In addition to the history behind women’s right to vote, readers also learn about key events and individuals in the suffrage movement from 1903 to 1928. Suffrage offers insights into famous historical figures such a Millicent Garrett Fawcett, Emmeline Pankhurst, Ida B. Wells, and Susan B. Anthony. While more of the book covers the U.K. since this book was originally published there, there is still quite a lot about the U.S. suffrage movement and every example is fascinating regardless of which country. For example, how many people know that Queen Victoria was against women votingand that her daughter Princess Louise secretly supported suffrageor that Frederick Douglass was one of the few men in attendance at the historic 1848 Seneca Falls Convention? Suffragette also delves into the philosophies of different groups that emerged during the campaign for women’s rights. It’s no surprise that some factions chose civil disobedience while others preferred a more peaceful approach. Then, of course, there were those strongly against giving women the vote. These people were referred to as “Antis” or anti-suffrage and even included at one point Winston Churchill who ultimately changed his mind but “voted in favor of limited women’s suffrage in 1918.”

From attention-seeking tactics like going on hunger strikes in prison to going up into the sky in a hydrogen-filled airship emblazoned with the words THE WOMEN’S FREEDOM LEAGUE on one side and VOTES FOR WOMEN on the other while dropping leaflets, there seemed to be no limit to what these determined women would get up to for their cause. On November 18, 1910, aka Black Friday, British Prime Minister Asquith abandoned a Conciliation Bill that would have given some women the right to vote. What followed were brutal attacks on suffragettes waiting outside Parliament. The newspapers printed pictures of women hurt by police. But while the government optics were awful, with no headway made, the suffrage movement felt they had to resort to more extreme measures.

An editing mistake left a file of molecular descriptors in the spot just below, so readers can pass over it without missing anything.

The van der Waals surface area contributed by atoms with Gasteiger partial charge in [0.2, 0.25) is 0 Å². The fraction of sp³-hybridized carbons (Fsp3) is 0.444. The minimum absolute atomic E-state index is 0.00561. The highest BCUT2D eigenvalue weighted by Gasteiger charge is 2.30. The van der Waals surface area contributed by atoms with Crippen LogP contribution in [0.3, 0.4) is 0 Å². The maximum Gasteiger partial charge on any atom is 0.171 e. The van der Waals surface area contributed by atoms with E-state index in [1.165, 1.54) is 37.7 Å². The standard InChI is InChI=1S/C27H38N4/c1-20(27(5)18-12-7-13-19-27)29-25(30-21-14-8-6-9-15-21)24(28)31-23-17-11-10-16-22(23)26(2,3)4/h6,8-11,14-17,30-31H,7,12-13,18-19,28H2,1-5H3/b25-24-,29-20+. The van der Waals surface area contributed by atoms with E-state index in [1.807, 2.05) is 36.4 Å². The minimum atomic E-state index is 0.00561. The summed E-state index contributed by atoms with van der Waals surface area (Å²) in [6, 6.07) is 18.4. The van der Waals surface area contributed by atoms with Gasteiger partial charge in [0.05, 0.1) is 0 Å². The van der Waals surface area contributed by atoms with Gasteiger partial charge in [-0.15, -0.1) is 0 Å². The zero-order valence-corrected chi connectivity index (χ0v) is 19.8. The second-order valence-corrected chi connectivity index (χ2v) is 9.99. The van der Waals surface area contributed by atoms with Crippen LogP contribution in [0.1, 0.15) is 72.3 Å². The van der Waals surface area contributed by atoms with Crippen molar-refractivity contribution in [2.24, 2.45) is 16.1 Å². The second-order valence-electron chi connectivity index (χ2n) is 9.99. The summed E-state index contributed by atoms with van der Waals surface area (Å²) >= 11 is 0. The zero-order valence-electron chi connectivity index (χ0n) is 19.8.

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SUFFRAGETTE. Copyright © 2018 by David Roberts. Reproduced by permission of the publisher, Candlewick Press, Somerville, MA.

 

The unrelenting struggle for women’s right to vote continued until WWI when hundreds of thousands of men left home to fight. Over a million women in both the U.K. and the U.S. went to work to support their countries. “For the first time, women became police officers and firefighters, railway porters and ticket collectors, carpenters and electricians, street car and bus conductors, even chimney sweeps and gravediggers—all jobs that had previously been thought exclusively as “men’s work.” The tide began to change for the suffrage movement. After all, “If a woman was as capable as a man of doing a job, surely she was as capable of voting.” Soon there was no looking back.

This highly recommended 128-page nonfiction book is eye-opening reading. It’s divided into more than 40 mini-chapters usually no more than two pages long, and presented chronologically inviting a quick read or a deep dive in. I enjoyed learning more about the heroes of the women’s suffrage movement, primarily in the U.K., not only because as a woman this topic resonates with me, but also because these women changed the world. I hope young people find Suffrage as inspirational a book as I did and I hope teachers will consider Roberts’ book when seeking resources about the suffrage movement.